This strategy consisted of speaking at business events throughout the United States. For about 8 months starting in the fall of 1956, a handful of Edsel executives travelled the country promoting their upcoming product to local business leaders. Logging hundreds of Jaycees luncheons, Chamber of Commerce banquets and Rotary Club meetings, the Edsel men chased multiple goals.
For one, these meetings resulted in newspaper articles, demonstrating that Ford was making progress with its highly-publicized new car line… and a local byline was more intriguing than a wire-service article from Dearborn. But satisfying the public’s appetite for Edsel news wasn’t the only aim of these presentations. In-person audiences at such events represented a region’s business leadership – including car dealers and finance professionals… that crowd was the real target. These presentations sought to generate excitement from those who might open new dealerships, and to present a positive image for Edsel’s financial health, which would, in turn, benefit nascent dealers seeking loans in the coming months.
While largely the same script repeated in dozens of localities, occasionally the featured speaker would drop a new tidbit of information. For example, during a February 1957 talk in Des Moines, Larry Doyle said “The Edsel will be a distinctive car. It will be a low, wide, roomy car. But it won’t be a sensational departure in style. And we’re not trying to out-fin anybody.” Speculation of the fin-less soon Edsel ran high.
Edsel management signed its first franchise agreement in early April 1957, with more than a thousand following in the five months until the cars’ public debut. To obtain a signed agreement, prospective Edsel dealers needed to prove that they owned or leased a site (with a building, or one under construction) in a location approved by Doyle’s staff, and the franchisee assumed responsibility for equipping the building with fixtures and tools. Recognizing that dealers would remain with little income until they could begin selling Edsels, Doyle urged newly-approved dealerships to start selling used cars immediately, as a way to bring in cashflow. For existing dealerships rebranding to Edsel, he recommended that they continue to operate service departments for their former brands… it would provide income, and (hopefully) a source of future Edsel customers.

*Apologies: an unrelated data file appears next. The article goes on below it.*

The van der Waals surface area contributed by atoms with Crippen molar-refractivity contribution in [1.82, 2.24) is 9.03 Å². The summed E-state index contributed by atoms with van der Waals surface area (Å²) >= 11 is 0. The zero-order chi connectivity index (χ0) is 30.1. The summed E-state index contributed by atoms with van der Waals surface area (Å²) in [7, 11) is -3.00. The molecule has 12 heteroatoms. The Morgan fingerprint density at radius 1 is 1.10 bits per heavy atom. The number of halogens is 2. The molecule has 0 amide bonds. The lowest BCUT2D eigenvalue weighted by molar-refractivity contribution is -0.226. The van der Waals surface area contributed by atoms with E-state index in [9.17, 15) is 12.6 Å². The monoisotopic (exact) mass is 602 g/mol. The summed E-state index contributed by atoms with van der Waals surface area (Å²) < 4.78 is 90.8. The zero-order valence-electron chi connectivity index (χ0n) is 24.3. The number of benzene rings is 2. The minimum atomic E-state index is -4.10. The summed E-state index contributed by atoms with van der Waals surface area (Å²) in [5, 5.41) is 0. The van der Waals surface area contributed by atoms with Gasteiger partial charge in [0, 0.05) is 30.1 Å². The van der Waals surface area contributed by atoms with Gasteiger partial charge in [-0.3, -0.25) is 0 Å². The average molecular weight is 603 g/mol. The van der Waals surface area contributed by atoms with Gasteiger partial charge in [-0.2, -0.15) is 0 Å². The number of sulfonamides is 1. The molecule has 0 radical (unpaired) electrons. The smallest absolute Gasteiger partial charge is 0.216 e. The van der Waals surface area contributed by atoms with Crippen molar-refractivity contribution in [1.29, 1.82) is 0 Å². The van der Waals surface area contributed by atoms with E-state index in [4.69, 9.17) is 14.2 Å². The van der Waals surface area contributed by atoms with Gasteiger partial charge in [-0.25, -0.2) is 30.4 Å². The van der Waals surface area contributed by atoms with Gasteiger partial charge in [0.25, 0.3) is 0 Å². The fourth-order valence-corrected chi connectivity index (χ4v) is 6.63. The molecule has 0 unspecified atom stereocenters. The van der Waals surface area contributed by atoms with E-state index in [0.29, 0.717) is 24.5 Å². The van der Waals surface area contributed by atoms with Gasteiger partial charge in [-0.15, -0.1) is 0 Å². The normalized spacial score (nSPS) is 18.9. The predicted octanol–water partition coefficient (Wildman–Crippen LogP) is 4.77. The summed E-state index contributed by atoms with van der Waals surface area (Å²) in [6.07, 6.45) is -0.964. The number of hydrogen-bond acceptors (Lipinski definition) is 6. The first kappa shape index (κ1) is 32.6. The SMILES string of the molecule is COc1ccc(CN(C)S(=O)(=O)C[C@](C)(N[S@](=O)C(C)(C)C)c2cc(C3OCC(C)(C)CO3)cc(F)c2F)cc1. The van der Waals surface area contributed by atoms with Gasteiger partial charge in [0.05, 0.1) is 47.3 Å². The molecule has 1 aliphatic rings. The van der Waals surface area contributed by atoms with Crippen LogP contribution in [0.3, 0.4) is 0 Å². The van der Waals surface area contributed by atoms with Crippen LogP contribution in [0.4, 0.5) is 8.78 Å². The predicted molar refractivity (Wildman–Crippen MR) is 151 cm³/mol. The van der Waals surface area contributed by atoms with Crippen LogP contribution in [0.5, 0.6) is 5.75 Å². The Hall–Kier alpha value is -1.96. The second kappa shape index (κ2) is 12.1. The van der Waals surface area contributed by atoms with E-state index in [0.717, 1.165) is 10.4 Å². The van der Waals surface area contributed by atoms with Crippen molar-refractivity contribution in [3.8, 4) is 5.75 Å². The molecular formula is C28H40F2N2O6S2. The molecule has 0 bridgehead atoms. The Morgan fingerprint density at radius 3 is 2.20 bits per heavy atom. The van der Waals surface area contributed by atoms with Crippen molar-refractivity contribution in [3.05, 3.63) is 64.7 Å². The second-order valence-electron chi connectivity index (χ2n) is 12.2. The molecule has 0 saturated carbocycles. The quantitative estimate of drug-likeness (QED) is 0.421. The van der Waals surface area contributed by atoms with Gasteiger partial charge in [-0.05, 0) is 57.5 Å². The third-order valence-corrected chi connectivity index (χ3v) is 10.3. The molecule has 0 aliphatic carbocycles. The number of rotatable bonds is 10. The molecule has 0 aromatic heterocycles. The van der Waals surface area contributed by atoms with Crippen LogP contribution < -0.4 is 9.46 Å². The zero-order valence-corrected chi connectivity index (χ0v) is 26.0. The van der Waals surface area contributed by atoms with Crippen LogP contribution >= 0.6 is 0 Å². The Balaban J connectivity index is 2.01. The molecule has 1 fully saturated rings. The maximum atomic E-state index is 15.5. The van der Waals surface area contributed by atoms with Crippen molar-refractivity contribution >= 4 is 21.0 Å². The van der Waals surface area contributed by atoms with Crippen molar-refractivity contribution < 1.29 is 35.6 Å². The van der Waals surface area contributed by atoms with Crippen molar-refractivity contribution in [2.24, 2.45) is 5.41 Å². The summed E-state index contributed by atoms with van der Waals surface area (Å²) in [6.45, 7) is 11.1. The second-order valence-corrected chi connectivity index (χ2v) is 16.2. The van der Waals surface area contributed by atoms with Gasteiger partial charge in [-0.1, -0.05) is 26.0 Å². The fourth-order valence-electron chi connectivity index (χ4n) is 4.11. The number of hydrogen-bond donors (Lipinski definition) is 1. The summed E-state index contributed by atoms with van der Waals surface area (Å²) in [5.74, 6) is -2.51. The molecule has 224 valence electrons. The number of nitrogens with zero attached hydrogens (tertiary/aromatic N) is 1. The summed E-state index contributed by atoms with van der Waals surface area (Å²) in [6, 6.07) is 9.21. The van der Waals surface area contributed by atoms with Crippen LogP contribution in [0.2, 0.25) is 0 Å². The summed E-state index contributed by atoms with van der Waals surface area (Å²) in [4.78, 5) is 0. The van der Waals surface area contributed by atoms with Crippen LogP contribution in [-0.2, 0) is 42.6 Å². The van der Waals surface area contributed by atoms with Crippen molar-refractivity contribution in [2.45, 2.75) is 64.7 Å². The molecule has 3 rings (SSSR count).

Doyle’s organization accredited about 1,100 dealers by Edsel’s September 1957 introduction, remarkably close to his original goal of 1,200. Many more were still in the pipeline. He could have had still more (5,000 applications were submitted), but the Edsel Division favored maintaining their rigorous standards, and accepting only the most qualified applicants. Those accepted dealers came from diverse business backgrounds: nearly half had switched from a “competitive brand” (i.e., Buick, Oldsmobile, Dodge, Studebaker, etc.), while 30% were existing Ford Motor Company dealers that created separate Edsel sales and service operations. Eight percent were used car dealers, 7% former dealers re-entering the auto sales world, and 6% non-automotive business owners.
Public curiosity about the upcoming Edsel ran high. By the summer of 1957, much more had been written about the Edsel than had actually been divulged. Edsel Division spokesmen revealed bits of information on a regular basis… enough to keep the public interested, though being careful to save the vast majority of details for as close to Introduction Day as possible.
Finally, in late August 1957, the Edsel folks allowed press writers to see the car in the flesh. After a two-year wait, this was big news. Magazine and newspaper articles from late August and early September showed the Edsel’s styling, described its features and overall price points, but were generally uncritical. Splashy headlines and effusive prose ended the public’s wanton speculations, though enthusiasm and curiosity to see the car in person were uncurtailed. Rarely has a consumer product attracted so much pre-release attention.
The Edsels themselves arrived at dealers at around the time those newspaper articles published. Dealers (who had to pay for them upon delivery) were ordered to keep them under wraps until Wednesday, September 4, 1957 – the long-awaited Introduction Day.
Introduction Day morning was probably the last time that Edsel’s future looked optimistic. Most dealers were swamped with people looking at their cars – each US dealer telegrammed Dearborn estimating how many people visited their showrooms, and this added up to 2.8 million customers. But by the end of the day, only 6,649 of those customers bought cars.
Despite some witty telegrams, Edsel executives probably knew right then that the project had flopped.
Some Major Reasons for Edsel’s Failure
To better understand how dealers dealt with the intense discouragement that followed, it’s helpful to take a brief look at some of the reasons that led to Edsel’s eventual failure. Among many reasons, a few stand out:
Recession: The summer of 1957 saw worrisome economic signs: Inflation increased, interest rates rose – and Americans began to curtail their enthusiastic consumer spending that characterized the preceding five years. Eventually, this would be known as the 1958 recession, and its timing couldn’t have been worse for Edsel.